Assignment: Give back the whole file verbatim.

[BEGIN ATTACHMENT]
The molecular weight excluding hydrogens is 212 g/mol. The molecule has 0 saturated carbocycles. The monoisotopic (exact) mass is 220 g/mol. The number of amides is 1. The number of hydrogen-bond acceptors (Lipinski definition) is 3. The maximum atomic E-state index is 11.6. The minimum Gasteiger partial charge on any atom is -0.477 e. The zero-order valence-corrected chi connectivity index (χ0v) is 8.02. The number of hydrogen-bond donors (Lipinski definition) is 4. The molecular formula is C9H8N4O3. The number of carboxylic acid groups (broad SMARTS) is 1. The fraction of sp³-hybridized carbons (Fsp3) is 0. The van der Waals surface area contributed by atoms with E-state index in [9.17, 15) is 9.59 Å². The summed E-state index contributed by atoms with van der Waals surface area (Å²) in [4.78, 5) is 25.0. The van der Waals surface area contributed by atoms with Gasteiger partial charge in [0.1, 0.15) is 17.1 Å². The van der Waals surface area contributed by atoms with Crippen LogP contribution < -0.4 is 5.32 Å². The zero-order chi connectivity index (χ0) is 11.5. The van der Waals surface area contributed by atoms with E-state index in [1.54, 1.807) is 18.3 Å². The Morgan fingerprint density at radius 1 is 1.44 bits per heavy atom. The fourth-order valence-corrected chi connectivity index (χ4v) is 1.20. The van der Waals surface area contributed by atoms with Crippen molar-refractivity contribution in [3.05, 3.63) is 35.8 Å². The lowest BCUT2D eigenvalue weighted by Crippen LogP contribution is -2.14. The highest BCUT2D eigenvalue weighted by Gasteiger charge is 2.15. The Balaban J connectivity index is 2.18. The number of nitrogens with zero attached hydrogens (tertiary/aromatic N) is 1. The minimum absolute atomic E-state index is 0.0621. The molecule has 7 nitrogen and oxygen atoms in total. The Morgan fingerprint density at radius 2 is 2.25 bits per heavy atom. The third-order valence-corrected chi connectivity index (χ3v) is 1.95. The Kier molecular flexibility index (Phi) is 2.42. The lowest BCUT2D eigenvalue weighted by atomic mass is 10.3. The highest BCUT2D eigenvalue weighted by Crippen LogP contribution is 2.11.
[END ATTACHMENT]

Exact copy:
The molecular weight excluding hydrogens is 212 g/mol. The molecule has 0 saturated carbocycles. The monoisotopic (exact) mass is 220 g/mol. The number of amides is 1. The number of hydrogen-bond acceptors (Lipinski definition) is 3. The maximum atomic E-state index is 11.6. The minimum Gasteiger partial charge on any atom is -0.477 e. The zero-order valence-corrected chi connectivity index (χ0v) is 8.02. The number of hydrogen-bond donors (Lipinski definition) is 4. The molecular formula is C9H8N4O3. The number of carboxylic acid groups (broad SMARTS) is 1. The fraction of sp³-hybridized carbons (Fsp3) is 0. The van der Waals surface area contributed by atoms with E-state index in [9.17, 15) is 9.59 Å². The summed E-state index contributed by atoms with van der Waals surface area (Å²) in [4.78, 5) is 25.0. The van der Waals surface area contributed by atoms with Gasteiger partial charge in [0.1, 0.15) is 17.1 Å². The van der Waals surface area contributed by atoms with Crippen LogP contribution < -0.4 is 5.32 Å². The zero-order chi connectivity index (χ0) is 11.5. The van der Waals surface area contributed by atoms with E-state index in [1.54, 1.807) is 18.3 Å². The Morgan fingerprint density at radius 1 is 1.44 bits per heavy atom. The fourth-order valence-corrected chi connectivity index (χ4v) is 1.20. The van der Waals surface area contributed by atoms with Crippen molar-refractivity contribution in [3.05, 3.63) is 35.8 Å². The lowest BCUT2D eigenvalue weighted by Crippen LogP contribution is -2.14. The highest BCUT2D eigenvalue weighted by Gasteiger charge is 2.15. The Balaban J connectivity index is 2.18. The number of nitrogens with zero attached hydrogens (tertiary/aromatic N) is 1. The minimum absolute atomic E-state index is 0.0621. The molecule has 7 nitrogen and oxygen atoms in total. The Morgan fingerprint density at radius 2 is 2.25 bits per heavy atom. The third-order valence-corrected chi connectivity index (χ3v) is 1.95. The Kier molecular flexibility index (Phi) is 2.42. The lowest BCUT2D eigenvalue weighted by atomic mass is 10.3. The highest BCUT2D eigenvalue weighted by Crippen LogP contribution is 2.11.